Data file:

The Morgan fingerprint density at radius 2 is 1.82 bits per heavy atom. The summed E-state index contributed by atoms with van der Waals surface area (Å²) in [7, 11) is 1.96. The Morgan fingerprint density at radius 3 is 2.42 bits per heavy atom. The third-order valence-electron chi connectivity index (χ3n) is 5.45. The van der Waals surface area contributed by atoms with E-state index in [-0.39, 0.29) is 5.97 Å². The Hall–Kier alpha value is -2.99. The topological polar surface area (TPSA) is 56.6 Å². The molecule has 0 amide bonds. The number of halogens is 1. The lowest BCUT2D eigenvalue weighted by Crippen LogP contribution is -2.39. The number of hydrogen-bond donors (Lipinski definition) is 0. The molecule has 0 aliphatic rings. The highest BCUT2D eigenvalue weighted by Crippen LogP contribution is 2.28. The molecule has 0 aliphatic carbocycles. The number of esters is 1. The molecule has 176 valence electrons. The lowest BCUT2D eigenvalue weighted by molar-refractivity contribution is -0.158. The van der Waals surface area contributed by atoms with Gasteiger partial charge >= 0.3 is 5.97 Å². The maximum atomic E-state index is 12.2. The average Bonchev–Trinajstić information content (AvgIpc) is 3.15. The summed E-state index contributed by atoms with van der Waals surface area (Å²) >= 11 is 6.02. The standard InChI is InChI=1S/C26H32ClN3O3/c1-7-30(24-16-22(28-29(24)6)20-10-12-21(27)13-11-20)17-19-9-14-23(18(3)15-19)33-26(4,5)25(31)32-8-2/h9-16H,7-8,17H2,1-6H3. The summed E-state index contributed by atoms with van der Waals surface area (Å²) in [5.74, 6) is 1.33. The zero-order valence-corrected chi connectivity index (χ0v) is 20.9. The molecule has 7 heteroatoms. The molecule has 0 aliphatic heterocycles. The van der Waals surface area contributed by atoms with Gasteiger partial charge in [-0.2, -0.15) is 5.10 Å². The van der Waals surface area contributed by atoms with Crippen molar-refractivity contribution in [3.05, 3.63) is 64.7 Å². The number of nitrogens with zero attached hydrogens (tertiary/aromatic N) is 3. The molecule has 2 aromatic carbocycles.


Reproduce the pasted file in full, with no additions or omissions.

The Morgan fingerprint density at radius 2 is 1.82 bits per heavy atom. The summed E-state index contributed by atoms with van der Waals surface area (Å²) in [7, 11) is 1.96. The Morgan fingerprint density at radius 3 is 2.42 bits per heavy atom. The third-order valence-electron chi connectivity index (χ3n) is 5.45. The van der Waals surface area contributed by atoms with E-state index in [-0.39, 0.29) is 5.97 Å². The Hall–Kier alpha value is -2.99. The topological polar surface area (TPSA) is 56.6 Å². The molecule has 0 amide bonds. The number of halogens is 1. The lowest BCUT2D eigenvalue weighted by Crippen LogP contribution is -2.39. The number of hydrogen-bond donors (Lipinski definition) is 0. The molecule has 0 aliphatic rings. The highest BCUT2D eigenvalue weighted by Crippen LogP contribution is 2.28. The molecule has 0 aliphatic carbocycles. The number of esters is 1. The molecule has 176 valence electrons. The lowest BCUT2D eigenvalue weighted by molar-refractivity contribution is -0.158. The van der Waals surface area contributed by atoms with Gasteiger partial charge >= 0.3 is 5.97 Å². The maximum atomic E-state index is 12.2. The average Bonchev–Trinajstić information content (AvgIpc) is 3.15. The summed E-state index contributed by atoms with van der Waals surface area (Å²) >= 11 is 6.02. The standard InChI is InChI=1S/C26H32ClN3O3/c1-7-30(24-16-22(28-29(24)6)20-10-12-21(27)13-11-20)17-19-9-14-23(18(3)15-19)33-26(4,5)25(31)32-8-2/h9-16H,7-8,17H2,1-6H3. The summed E-state index contributed by atoms with van der Waals surface area (Å²) in [5.74, 6) is 1.33. The zero-order valence-corrected chi connectivity index (χ0v) is 20.9. The molecule has 7 heteroatoms. The molecule has 0 aliphatic heterocycles. The van der Waals surface area contributed by atoms with Gasteiger partial charge in [-0.2, -0.15) is 5.10 Å². The van der Waals surface area contributed by atoms with Crippen molar-refractivity contribution in [3.05, 3.63) is 64.7 Å². The number of nitrogens with zero attached hydrogens (tertiary/aromatic N) is 3. The molecule has 2 aromatic carbocycles.